Modified Hamming codes, given a data word to generate check bits which are stored along with the data word in memory. During a read operation, the modified Hamming code uses the check bits to detect and locate errors. The Modified Hamming Code not only detects errors in the data word but in the check bits as well. Though most MHC implementations can correct check bit errors, few MHC implementations correct check bit errors automatically. In fact, most MHC implementations ignore the check bit errors. The present invention greatly enhances the performance of error detection and correction circuits by correcting check bits in memory with newly generated check bits when no errors in the data word are detected.
During a read cycle a data word is read from memory and new check bits are generated. The check bits from memory are also read in and XORed with the new check bits resulting from memory syndrome bits. The syndrome bits are then decoded to locate any errors in the data word. However if a check bit is in error, conventional error detection and correction systems signal a single bit error and output the data word unchanged. Conventional error detection and correction systems do not correct the check bit error and leave the error in the memory. The present invention makes use of the fact that the correct check bits have already been generated when there are no errors in the data bits.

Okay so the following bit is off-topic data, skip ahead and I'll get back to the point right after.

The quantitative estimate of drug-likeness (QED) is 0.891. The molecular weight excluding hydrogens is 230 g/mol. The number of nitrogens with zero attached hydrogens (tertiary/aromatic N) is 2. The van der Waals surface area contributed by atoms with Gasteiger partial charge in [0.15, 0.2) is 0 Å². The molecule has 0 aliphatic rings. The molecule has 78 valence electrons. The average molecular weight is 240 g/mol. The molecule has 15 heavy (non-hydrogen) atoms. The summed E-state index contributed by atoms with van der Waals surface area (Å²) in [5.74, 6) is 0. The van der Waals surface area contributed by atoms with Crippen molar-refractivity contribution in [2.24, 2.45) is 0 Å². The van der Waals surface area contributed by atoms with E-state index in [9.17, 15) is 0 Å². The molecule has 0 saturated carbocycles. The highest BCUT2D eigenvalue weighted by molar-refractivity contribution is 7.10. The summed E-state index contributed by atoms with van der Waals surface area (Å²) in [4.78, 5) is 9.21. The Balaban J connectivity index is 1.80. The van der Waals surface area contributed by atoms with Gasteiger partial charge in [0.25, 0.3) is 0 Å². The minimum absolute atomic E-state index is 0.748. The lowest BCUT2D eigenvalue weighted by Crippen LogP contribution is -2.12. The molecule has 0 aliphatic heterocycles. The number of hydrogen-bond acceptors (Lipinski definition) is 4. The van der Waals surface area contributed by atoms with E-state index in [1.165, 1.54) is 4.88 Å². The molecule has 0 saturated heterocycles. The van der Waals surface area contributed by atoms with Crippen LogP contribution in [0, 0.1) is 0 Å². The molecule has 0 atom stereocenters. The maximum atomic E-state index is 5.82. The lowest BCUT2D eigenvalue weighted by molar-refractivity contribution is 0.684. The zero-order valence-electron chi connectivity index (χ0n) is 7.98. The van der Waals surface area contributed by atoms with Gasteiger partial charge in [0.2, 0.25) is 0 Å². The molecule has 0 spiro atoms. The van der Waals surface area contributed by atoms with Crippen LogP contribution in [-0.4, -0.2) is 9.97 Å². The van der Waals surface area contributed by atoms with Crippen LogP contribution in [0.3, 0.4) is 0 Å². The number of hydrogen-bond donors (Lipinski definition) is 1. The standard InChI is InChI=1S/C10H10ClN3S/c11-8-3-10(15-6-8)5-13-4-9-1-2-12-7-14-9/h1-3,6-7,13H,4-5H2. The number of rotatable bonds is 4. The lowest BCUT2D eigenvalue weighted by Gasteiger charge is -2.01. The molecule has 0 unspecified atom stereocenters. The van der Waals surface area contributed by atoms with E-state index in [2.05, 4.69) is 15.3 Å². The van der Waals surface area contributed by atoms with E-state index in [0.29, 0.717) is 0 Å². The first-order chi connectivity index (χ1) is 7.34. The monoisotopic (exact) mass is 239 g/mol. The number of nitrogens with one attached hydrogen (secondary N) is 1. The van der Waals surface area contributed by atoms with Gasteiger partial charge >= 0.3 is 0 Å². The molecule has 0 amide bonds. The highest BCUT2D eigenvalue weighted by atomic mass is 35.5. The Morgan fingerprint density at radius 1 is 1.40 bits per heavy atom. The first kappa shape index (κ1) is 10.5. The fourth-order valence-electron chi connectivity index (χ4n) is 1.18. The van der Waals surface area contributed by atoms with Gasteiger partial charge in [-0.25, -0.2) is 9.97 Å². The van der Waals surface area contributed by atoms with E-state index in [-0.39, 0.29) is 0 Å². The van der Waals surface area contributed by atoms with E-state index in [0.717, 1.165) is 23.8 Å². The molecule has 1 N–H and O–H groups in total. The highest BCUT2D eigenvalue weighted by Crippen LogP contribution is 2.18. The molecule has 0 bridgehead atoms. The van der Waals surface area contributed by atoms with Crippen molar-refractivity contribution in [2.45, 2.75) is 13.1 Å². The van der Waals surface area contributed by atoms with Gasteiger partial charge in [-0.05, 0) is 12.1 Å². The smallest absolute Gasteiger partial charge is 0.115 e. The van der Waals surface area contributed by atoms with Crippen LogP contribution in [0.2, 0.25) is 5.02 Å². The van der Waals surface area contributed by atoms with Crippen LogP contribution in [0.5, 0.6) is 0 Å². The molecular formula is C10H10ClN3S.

FIG. 1 is a schematic diagram of an illustrative implementation of a 32 bit error detection and correction circuit constructed in accordance with the teachings of the present invention. In the preferred embodiment, the 32 bit error detection and correction circuit of the present invention 10 consists of a memory chip 12. The memory chip 12 stores an encoded word which consists of a 32 bit data word and 7 check bits. A conventional check bit generator 14 reads the 32 bit data word from the memory chip 12 and generates 7 check bits according to a modified Hamming Code.